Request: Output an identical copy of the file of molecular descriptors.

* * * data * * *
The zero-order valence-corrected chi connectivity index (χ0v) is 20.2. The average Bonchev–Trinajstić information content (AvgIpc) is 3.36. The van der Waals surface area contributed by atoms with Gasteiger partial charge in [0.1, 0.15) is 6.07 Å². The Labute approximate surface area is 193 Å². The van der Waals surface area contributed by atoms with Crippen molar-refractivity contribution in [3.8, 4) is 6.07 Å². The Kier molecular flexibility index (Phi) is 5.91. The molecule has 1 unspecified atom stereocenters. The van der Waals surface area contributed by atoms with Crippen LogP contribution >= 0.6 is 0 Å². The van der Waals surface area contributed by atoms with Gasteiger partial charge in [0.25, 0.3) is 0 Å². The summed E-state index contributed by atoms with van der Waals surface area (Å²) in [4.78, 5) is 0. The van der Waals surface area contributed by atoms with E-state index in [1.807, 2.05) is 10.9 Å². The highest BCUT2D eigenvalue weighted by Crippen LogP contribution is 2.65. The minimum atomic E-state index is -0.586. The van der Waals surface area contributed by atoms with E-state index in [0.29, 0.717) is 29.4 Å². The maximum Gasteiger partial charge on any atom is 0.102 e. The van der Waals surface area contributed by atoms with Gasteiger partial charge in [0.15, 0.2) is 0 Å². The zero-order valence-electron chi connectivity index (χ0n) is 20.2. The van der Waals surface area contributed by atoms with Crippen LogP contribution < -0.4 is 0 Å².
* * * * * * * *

The zero-order valence-corrected chi connectivity index (χ0v) is 20.2. The average Bonchev–Trinajstić information content (AvgIpc) is 3.36. The van der Waals surface area contributed by atoms with Gasteiger partial charge in [0.1, 0.15) is 6.07 Å². The Labute approximate surface area is 193 Å². The van der Waals surface area contributed by atoms with Crippen molar-refractivity contribution in [3.8, 4) is 6.07 Å². The Kier molecular flexibility index (Phi) is 5.91. The molecule has 1 unspecified atom stereocenters. The van der Waals surface area contributed by atoms with Crippen LogP contribution >= 0.6 is 0 Å². The van der Waals surface area contributed by atoms with Gasteiger partial charge in [0.25, 0.3) is 0 Å². The summed E-state index contributed by atoms with van der Waals surface area (Å²) in [4.78, 5) is 0. The van der Waals surface area contributed by atoms with E-state index in [1.807, 2.05) is 10.9 Å². The highest BCUT2D eigenvalue weighted by Crippen LogP contribution is 2.65. The minimum atomic E-state index is -0.586. The van der Waals surface area contributed by atoms with E-state index in [0.29, 0.717) is 29.4 Å². The maximum Gasteiger partial charge on any atom is 0.102 e. The van der Waals surface area contributed by atoms with Gasteiger partial charge in [0.15, 0.2) is 0 Å². The zero-order valence-electron chi connectivity index (χ0n) is 20.2. The van der Waals surface area contributed by atoms with Crippen LogP contribution < -0.4 is 0 Å².